Sen. Lindsey Graham, R-S.C., right, accompanied by Sen. John McCain, R-Ariz., speaks with reporters ouside the White House in Washington, Monday, Sept. 2, 2013, following a closed-door meeting with President Barack Obama to discuss the situation with Syria. President Barack Obama, working to persuade skeptical lawmakers to endorse a U.S. military intervention in civil war-wracked Syria, hosted the two leading Capitol Hill foreign policy hawks for talks and directed his national security team to testify before Congress in a determined effort to sell his plan for limited missile strikes against Syrian President Bashar Assad's regime. (AP Photo/Pablo Martinez Monsivais)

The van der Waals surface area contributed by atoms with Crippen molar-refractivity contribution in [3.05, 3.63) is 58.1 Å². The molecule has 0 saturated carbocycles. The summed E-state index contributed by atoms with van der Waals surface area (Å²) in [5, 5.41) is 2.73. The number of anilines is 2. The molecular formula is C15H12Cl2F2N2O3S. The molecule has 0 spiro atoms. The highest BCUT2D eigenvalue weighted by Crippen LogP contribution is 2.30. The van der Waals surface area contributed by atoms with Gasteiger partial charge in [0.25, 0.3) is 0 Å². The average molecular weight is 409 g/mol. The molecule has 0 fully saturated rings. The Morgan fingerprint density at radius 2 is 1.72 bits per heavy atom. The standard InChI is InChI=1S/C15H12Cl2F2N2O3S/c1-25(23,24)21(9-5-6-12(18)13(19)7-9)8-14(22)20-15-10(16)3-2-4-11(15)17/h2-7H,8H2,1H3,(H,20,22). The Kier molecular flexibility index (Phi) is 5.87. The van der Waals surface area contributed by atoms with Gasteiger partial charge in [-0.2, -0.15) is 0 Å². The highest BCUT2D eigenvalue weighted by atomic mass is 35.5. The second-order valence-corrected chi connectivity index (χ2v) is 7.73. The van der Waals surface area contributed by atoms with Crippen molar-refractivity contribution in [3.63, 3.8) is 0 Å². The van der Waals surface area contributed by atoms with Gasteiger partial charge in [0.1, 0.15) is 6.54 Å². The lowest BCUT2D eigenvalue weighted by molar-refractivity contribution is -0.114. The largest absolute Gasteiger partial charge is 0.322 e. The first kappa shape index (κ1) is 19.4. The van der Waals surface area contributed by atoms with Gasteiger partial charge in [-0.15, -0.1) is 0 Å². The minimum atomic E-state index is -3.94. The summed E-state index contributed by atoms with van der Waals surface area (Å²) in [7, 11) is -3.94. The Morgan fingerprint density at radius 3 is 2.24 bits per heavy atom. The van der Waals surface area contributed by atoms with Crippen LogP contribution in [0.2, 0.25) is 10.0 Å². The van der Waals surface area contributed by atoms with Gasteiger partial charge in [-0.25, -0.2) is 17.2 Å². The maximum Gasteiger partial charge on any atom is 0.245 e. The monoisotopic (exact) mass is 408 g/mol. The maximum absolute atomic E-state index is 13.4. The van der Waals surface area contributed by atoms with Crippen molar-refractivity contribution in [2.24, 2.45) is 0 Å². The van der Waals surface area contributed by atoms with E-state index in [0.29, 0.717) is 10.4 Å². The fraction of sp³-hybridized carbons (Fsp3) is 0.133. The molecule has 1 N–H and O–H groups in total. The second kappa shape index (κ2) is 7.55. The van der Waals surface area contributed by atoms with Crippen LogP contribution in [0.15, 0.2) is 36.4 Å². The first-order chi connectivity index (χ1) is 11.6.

WASHINGTON (AP) — Two Republican foreign policy hawks say President Barack Obama must make a strong case for attacking Bashar Assad's Syria if he wants to win congressional backing for the operation.
Sen. John McCain tells reporters at the White House that Obama's intervention now will be more difficult because Assad "is moving his forces around." Both McCain and Sen. Lindsey Graham questioned the wisdom of the administration publicly signaling in advance its intention to strike.
The GOP senators, who often speak with the same voice on foreign affairs, talked in the White House driveway Monday after a private meeting with Obama.
McCain said he believes lawmakers awaiting a critical vote on Syria "must be assured that this is different from the past two years of neglect" on the part of the administration.
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